This Example describes the preparation of the small crystal USY catalyst. The small crystal USY catalyst was prepared by admixing small crystal USY zeolite (PQ) and alpha alumina monohydrate (Kaiser SA). On a bone dry basis, the mix contained 50% small crystal USY and 50% alumina. The resulting mix was transformed into an extrudable paste by mulling and adding deionized (DI) water. The resulting paste was extruded to yield 1/16" diameter extrudate which were dried at 250° F. (121° C.) and subsequently calcined at 1000° F. (538° C.) for 3 hours in flowing air. To effect removal of zeolitic sodium, the catalyst was ammonium exchanged for 1 hour at room temperature with 5 ml of 1N NH4 NO3 solution per gram of catalyst and, subsequently, dried at 250° F. (121° C.) and calcined at 1000° F. (538° C.) for 3 hours in flowing air. The catalyst was then steamed at 1000° F. (538° C.) for 10 hours in 100% steam. To effect further removal of zeolitic sodium, the steamed catalyst was ammonium exchanged for 1 hour at room temperature with 5 ml of 1N NH4 NO3 solution per gram of catalyst and, subsequently, dried at 250° F. (121° C.) and calcined at 1000° F. (538° C.) for 3 hours in flowing air. The catalyst was then impregnated with an ammonium metatungstate solution, dried at 250° F. (121° C.) and calcined at 1000° F. (538° C.) for 2 hours in flowing air. The catalyst was subsequently impregnated with a nickel nitrate hexahydrate solution, dried at 250° F. (121° C.) and calcined at 1000° F. (538° C.) for 2 hours in flowing air. The physical and chemical properties of this finished catalyst are detailed in Table 1.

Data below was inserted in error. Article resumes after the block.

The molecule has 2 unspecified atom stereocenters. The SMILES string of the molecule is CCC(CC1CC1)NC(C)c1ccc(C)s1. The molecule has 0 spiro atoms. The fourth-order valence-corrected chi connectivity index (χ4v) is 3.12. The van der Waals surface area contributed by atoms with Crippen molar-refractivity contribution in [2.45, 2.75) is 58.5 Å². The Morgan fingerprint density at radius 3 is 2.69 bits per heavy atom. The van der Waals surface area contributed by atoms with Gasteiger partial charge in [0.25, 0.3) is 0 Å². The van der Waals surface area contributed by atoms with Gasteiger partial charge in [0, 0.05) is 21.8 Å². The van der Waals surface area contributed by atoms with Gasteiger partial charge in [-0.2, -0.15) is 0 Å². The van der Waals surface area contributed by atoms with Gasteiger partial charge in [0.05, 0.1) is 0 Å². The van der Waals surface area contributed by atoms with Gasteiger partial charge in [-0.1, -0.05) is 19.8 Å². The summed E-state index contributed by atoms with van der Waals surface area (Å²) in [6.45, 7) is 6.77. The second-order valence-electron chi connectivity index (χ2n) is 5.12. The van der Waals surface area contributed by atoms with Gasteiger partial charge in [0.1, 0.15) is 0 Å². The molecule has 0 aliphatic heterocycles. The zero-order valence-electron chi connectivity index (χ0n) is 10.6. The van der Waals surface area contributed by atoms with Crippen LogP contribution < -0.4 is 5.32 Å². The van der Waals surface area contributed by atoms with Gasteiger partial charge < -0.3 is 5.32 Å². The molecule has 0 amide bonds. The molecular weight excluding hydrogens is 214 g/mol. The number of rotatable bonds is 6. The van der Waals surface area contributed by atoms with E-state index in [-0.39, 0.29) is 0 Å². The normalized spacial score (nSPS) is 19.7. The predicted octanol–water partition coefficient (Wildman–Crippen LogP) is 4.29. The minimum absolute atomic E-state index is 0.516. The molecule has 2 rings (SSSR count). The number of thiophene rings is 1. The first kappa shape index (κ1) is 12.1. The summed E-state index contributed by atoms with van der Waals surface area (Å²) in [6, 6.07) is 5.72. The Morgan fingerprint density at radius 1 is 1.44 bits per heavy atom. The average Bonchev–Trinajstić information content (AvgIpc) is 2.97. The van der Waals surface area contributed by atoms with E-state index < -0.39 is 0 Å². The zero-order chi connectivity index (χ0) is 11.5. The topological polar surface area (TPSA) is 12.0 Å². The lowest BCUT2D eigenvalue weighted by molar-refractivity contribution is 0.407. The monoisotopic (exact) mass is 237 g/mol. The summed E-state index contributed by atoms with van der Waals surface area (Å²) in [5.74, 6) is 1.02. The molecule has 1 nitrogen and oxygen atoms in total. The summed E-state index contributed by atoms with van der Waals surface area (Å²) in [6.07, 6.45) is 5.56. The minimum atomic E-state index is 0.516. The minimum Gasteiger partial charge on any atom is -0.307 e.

This Example describes the preparation of the large crystal USY catalyst. The large crystal USY catalyst was prepared by admixing large crystal USY zeolite (Davison Z-14) and alpha alumina monohydrate (Kaiser SA). On a bone dry basis, the mix contained 50% large crystal USY and 50% alumina. The resulting mix was transformed into an extrudable paste by mulling and adding DI water. The resulting paste was then extruded to yield 1/16" diameter extrudate which were dried at 250° F. (121° C.) and subsequently calcined at 1000° F. (538° C.) for 3 hours in flowing air. To effect removal of zeolitic sodium, the catalyst was ammonium exchanged for 1 hour at room temperature with 5 ml of 1N NH4 NO3 solution per gram of catalyst and, subsequently, dried at 250° F. (121° C.) and calcined at 1000° F. (538° C.) for 3 hours in flowing air. This procedure was repeated two more times to effectively remove zeolitic sodium. The resulting catalyst was then steamed at 950° F. (510° C.) for 10 hours in 100% steam. The steamed catalyst was impregnated with ammonium metatungstate and nickel nitrate hexahydrate solutions using substantially the same procedures as detailed in Example 1. The physical and chemical properties of this finished catalyst are detailed in Table 1.